In this equation, B is the flux density, H is the magnetic field strength, and µ is the magnetic permeability of a material. When produced in a full B/H curve, it is apparent that the direction in which H is applied affects the graph. The shape made as a result is known as a hysteresis loop. The maximum permeability is the point where the slope of the B/H curve for the unmagnetized material is the greatest. This point is often taken as the point where a straight line from the origin is tangent to the B/H curve.

When values B and H are zero, the material is completely demagnetized. As the values increase, the graph curves steadily until it reaches a point where the increase in magnetic field strength has a negligible effect on the flux density. The point at which the value for B levels out is called a saturation point, meaning that the material has reached its magnetic saturation.

Magnetism diagram

Magnetism diagram

As H changes direction, B doesn’t immediately fall to zero. The material preserves some of the magnetic flux that it had gained, known as residual magnetism. When B finally reaches zero, all the material’s magnetism has been lost. The force required to remove all of the material’s residual magnetism is known as the coercive force.

Because H is now going in the opposite direction, another saturation point is reached. And when H is applied in the original direction again, B reaches zero in the same way as before, completing the hysteresis loop.

There is a considerable variation in the hysteresis loops of different materials. Softer ferromagnetic materials, such as silicon steel and annealed iron, have smaller coercive forces than that of hard ferromagnetic materials, therefore giving the graph a much narrower loop. They are easily magnetized and demagnetized and can be used in transformers and other devices in which you want to waste the least amount of electric power heating the core as possible. Hard ferromagnetic materials, such as alnico and iron, have much larger coercive forces, making them more difficult to be demagnetized. This is because they are permanent magnets since their molecules remain aligned permanently. Hard ferromagnetic materials are therefore useful in electromagnets since they will not lose their magnetism.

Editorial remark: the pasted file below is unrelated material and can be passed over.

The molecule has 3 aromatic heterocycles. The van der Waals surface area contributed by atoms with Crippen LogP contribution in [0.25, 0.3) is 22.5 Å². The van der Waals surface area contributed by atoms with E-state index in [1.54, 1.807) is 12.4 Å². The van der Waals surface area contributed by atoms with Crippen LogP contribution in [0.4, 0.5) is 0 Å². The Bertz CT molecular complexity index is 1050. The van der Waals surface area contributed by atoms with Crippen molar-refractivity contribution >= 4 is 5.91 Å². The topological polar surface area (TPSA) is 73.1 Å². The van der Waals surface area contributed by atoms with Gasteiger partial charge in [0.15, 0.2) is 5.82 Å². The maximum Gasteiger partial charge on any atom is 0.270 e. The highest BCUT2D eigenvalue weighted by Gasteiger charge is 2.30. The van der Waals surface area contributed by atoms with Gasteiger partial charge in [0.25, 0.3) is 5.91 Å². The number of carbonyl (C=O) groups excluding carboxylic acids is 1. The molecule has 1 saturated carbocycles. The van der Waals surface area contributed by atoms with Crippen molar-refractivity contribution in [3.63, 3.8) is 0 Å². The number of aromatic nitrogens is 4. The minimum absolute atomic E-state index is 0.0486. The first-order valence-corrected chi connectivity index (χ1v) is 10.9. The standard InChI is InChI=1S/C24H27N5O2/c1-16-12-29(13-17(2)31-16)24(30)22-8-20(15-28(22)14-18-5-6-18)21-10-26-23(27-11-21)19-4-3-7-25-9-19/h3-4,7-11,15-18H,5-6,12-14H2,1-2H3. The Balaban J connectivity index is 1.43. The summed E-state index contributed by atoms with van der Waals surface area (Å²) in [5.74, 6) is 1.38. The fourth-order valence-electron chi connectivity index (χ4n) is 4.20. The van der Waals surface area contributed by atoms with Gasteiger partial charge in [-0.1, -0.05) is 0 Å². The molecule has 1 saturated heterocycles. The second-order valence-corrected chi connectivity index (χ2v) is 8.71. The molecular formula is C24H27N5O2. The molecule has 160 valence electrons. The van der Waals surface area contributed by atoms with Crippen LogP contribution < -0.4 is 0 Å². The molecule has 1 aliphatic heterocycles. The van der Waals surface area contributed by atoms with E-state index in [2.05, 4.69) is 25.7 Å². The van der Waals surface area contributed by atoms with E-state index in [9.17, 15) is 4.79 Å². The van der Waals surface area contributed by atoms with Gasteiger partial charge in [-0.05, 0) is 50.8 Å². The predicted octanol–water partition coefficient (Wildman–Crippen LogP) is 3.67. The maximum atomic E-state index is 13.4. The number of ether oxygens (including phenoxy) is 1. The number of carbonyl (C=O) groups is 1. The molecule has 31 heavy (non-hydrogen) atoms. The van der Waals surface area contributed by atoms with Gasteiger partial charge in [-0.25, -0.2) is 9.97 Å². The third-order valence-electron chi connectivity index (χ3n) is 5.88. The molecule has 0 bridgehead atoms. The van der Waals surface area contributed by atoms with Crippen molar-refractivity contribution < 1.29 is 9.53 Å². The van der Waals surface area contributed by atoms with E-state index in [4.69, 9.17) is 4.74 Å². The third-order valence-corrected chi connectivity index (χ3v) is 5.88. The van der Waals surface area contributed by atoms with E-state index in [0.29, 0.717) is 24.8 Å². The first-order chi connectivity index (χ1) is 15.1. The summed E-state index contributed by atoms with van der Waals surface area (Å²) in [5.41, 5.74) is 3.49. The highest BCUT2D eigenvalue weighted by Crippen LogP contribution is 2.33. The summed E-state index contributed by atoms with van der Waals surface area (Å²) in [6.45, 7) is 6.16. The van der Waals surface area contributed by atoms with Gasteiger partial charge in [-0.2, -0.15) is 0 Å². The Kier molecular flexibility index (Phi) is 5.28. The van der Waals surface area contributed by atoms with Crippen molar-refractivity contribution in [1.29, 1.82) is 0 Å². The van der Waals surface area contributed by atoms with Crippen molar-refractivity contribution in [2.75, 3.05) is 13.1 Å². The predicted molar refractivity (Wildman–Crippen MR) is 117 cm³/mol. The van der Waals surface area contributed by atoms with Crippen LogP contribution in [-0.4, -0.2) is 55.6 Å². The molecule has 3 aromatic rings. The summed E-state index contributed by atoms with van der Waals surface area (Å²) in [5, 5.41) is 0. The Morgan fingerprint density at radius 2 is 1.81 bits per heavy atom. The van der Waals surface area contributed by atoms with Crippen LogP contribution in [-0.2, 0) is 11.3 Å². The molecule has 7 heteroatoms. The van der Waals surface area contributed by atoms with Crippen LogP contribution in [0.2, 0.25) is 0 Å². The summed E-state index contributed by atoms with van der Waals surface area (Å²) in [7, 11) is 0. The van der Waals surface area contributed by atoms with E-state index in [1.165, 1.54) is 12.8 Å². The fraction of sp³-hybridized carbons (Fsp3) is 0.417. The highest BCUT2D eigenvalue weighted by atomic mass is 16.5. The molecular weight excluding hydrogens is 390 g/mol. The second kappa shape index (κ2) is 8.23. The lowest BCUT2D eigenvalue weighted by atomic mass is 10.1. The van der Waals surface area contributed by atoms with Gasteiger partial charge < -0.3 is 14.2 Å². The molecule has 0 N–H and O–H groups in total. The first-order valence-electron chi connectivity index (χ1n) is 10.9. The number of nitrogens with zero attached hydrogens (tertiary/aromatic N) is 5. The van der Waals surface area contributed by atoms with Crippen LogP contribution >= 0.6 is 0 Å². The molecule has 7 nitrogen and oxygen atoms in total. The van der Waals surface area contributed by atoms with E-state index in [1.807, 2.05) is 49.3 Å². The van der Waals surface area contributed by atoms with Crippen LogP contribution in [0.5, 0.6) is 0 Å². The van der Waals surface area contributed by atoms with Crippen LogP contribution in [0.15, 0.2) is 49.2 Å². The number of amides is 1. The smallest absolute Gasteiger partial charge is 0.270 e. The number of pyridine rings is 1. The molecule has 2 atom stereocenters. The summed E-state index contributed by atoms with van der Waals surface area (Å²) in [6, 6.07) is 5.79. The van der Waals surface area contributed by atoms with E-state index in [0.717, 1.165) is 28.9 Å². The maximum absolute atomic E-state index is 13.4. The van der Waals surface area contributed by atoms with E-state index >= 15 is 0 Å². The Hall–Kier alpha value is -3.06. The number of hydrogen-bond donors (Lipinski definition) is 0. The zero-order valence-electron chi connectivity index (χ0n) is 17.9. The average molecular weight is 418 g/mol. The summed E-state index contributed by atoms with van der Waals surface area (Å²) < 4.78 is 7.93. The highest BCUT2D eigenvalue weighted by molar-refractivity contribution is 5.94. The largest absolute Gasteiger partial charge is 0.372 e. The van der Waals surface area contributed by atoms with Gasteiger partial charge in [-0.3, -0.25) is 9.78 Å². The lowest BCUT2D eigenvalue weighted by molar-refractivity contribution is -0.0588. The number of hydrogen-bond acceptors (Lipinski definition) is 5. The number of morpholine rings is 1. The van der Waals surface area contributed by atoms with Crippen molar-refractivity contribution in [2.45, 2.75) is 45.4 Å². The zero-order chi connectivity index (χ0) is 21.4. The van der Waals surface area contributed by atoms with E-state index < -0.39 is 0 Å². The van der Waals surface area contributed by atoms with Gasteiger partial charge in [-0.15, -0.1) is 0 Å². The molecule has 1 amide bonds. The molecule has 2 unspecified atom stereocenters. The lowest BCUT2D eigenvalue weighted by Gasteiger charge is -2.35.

Hard versus soft ferromagnetic material

Hard versus soft ferromagnetic material


Mr. K on December 01, 2015:

Very nice...really useful in my school exercises.Thanks :)

Claire Miller (author) from UK on September 25, 2012:

Very true Mr-Mediocre! I'm glad you've found this of interest.

Mr-Mediocre on July 25, 2012:

I enjoyed this article as magnetism is pivotal in understanding electromagnetic fields (which then causes interference - my area of moderate expertise.) For being a fundamental force in nature, it is hard to grasp how it fully works (and reacts.)

Claire Miller (author) from UK on June 27, 2012:

Thanks. Glad you like it :)

mattdigiulio from Los Angeles on June 27, 2012:

Very, very cool. I've always been interested in magnetism and magnetic fields. Nicely done, thanks for sharing.

Claire Miller (author) from UK on June 27, 2012:

Thank you :)

Jbern117 from Dunmore, PA on June 27, 2012:

Very good review on magnetism! Interesting and useful.

Claire Miller (author) from UK on June 27, 2012:

Thank you. Sorry, of course: flux density is measured in Tesla (T), magnetic field strength can be measured in ampere per metre (A/m) or (if I remember correctly) Newtons per kilogram (N/kg), and permeability is measured in henries per meter (H/m) or Newtons per ampere squared (N/A^2).

quicksand on June 27, 2012:

Interesting article. Would you be able to say what the units are, of measuring flux density, field strength and permeability. My guess is the first and second are functions of force.

Thanks. :)